Mlen-Too Wesley, an instructor at Penn State Altoona and an ordained minister who preaches at Juniata Presbyterian Church, knows what it is like to live in a war-torn country with no way to escape.
A native of Liberia, Wesley was teaching business classes at the University of Liberia in Monrovia when civil war broke out in 1989.
Wesley and his family had moved back home four years earlier from the United States where he had earned a master of science degree in Business and Education at Indiana University in Bloomington, Ind. The news of war did not worry them, he said, because they did not believe it would last.
Instead the skirmishes intensified and the rebels infiltrated the capital city of Monrovia and the rest of the nation.
"Everyone was touched by destruction," Wesley said of the civil war.
He said an estimated 250,000 people in the country of 4.1 million were said to have been killed. Wesley believes the count is higher.
"It was a terribly bloody war," he said.
Many people were displaced, said Wesley, who added that people were cut off from electricity, communication and water.
The Wesleys' suburban family home was taken over for a time. He lost his job when the rebels invaded the city and the university closed. His car was hijacked at gunpoint.
The Wesleys wanted to flee the country but there was no way out.
Wesley said he held onto hope and prayed. He would frequently walk to the American embassy, asking for permission to leave. The answer always was no. He inquired at the embassy because their daughter had been born in the United States, making her an American citizen.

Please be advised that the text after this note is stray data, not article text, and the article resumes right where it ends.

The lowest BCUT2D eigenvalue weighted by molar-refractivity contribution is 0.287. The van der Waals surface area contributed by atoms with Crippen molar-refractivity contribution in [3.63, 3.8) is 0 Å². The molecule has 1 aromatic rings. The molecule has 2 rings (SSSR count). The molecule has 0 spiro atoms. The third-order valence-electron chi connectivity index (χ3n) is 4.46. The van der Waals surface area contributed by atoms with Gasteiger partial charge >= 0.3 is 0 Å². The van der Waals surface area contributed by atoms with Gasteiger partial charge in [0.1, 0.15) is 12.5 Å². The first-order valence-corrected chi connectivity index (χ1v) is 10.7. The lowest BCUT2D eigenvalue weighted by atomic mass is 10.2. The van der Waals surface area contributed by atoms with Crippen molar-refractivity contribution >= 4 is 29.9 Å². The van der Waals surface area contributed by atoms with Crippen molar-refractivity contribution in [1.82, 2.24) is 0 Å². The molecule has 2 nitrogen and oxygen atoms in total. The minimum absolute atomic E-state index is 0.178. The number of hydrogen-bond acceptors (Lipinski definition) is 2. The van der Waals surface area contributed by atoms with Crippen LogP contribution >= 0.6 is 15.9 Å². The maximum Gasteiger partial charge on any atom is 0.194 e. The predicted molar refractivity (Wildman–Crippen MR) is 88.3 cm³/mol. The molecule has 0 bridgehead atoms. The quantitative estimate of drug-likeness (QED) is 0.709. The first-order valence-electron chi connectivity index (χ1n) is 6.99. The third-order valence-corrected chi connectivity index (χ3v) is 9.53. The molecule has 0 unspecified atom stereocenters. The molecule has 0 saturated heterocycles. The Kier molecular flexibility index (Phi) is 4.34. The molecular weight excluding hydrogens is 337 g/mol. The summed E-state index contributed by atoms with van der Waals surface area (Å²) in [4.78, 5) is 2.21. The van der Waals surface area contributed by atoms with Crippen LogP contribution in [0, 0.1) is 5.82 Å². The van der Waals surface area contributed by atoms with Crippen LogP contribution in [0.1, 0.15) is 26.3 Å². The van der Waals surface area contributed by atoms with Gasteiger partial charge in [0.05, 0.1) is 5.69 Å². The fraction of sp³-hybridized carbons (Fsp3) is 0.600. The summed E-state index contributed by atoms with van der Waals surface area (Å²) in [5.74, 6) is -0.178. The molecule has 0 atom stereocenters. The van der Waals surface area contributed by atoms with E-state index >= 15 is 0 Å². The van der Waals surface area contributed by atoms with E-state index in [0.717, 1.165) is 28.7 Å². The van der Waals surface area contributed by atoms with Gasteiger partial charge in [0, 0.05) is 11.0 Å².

Thousands of miles away, Dan Denk, a friend in Michigan who worked with InterVarsity Christian Fellowship, was trying to help. Denk and his family had served on a short-term missionary trip to Liberia and worked with Wesley through Winning Eternally, a nonprofit Wesley started that helped missionaries assimilate into the culture.
Denk gave a doctor, who was going to Liberia and knew Wesley, money for the family.
Wesley was making a trip to the American embassy one day when he encountered the doctor.
"My chances of seeing this man were one in a million, Wesley said. "We lived in two different places."
The money was a valuable resource, but the Wesleys still could not leave. They had no visas.
Denk would intervene again. He had been calling the American embassy, hoping to get any information on the welfare of his friend, but to no avail. Frustrated that he could get no answers, he decided to try the State Department in Washington, D.C. His call was answered by the assistant to the West African diplomatic corps, who makes decisions concerning West Africa.
The assistant learned that he and Denk had a common bond. The assistant had been a member of InterVarsity Christian campus ministry during his college years. Visas were granted for the Wesleys.
"I am praying and I decide I am going to trust the Lord," Wesley said of those days of violence and uncertainty. [All the while], God is working behind the scenes," he said.
The Wesleys were able to cross the border into Sierra Leone, where they made arrangements to travel to the United States.
In the United States, the Wesleys had another child. Wesley and his wife are permanent residents of the United States and all four adult children are citizens of the United States.